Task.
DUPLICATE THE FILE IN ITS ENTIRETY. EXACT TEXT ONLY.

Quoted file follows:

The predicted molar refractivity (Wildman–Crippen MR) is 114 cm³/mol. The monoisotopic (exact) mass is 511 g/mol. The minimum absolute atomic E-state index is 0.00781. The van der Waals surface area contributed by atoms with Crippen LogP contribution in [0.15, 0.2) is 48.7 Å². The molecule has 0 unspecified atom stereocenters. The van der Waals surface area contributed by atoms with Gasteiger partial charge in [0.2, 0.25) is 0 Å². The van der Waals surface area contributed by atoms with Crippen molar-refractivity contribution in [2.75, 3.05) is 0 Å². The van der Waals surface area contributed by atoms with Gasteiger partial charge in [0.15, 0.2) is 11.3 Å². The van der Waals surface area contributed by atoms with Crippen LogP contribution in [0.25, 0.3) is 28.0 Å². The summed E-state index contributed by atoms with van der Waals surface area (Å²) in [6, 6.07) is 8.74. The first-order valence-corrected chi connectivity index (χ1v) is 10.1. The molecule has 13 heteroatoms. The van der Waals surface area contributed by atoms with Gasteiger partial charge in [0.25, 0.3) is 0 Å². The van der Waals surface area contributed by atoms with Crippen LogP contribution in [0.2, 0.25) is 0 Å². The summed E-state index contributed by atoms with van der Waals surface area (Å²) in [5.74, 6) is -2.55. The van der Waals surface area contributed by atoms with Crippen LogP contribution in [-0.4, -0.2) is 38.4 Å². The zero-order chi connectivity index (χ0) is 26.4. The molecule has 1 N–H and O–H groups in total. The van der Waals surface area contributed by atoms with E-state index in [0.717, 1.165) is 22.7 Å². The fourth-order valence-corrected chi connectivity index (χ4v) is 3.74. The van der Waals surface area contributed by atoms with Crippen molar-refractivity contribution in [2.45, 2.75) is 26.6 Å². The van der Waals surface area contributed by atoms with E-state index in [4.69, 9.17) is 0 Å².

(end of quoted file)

The predicted molar refractivity (Wildman–Crippen MR) is 114 cm³/mol. The monoisotopic (exact) mass is 511 g/mol. The minimum absolute atomic E-state index is 0.00781. The van der Waals surface area contributed by atoms with Crippen LogP contribution in [0.15, 0.2) is 48.7 Å². The molecule has 0 unspecified atom stereocenters. The van der Waals surface area contributed by atoms with Gasteiger partial charge in [0.2, 0.25) is 0 Å². The van der Waals surface area contributed by atoms with Crippen molar-refractivity contribution in [2.75, 3.05) is 0 Å². The van der Waals surface area contributed by atoms with Gasteiger partial charge in [0.15, 0.2) is 11.3 Å². The van der Waals surface area contributed by atoms with Crippen LogP contribution in [0.25, 0.3) is 28.0 Å². The summed E-state index contributed by atoms with van der Waals surface area (Å²) in [6, 6.07) is 8.74. The first-order valence-corrected chi connectivity index (χ1v) is 10.1. The molecule has 13 heteroatoms. The van der Waals surface area contributed by atoms with Gasteiger partial charge in [0.25, 0.3) is 0 Å². The van der Waals surface area contributed by atoms with Crippen LogP contribution in [0.2, 0.25) is 0 Å². The summed E-state index contributed by atoms with van der Waals surface area (Å²) in [5.74, 6) is -2.55. The van der Waals surface area contributed by atoms with Crippen LogP contribution in [-0.4, -0.2) is 38.4 Å². The zero-order chi connectivity index (χ0) is 26.4. The molecule has 1 N–H and O–H groups in total. The van der Waals surface area contributed by atoms with E-state index in [0.717, 1.165) is 22.7 Å². The fourth-order valence-corrected chi connectivity index (χ4v) is 3.74. The van der Waals surface area contributed by atoms with Crippen molar-refractivity contribution in [2.45, 2.75) is 26.6 Å². The van der Waals surface area contributed by atoms with E-state index in [4.69, 9.17) is 0 Å².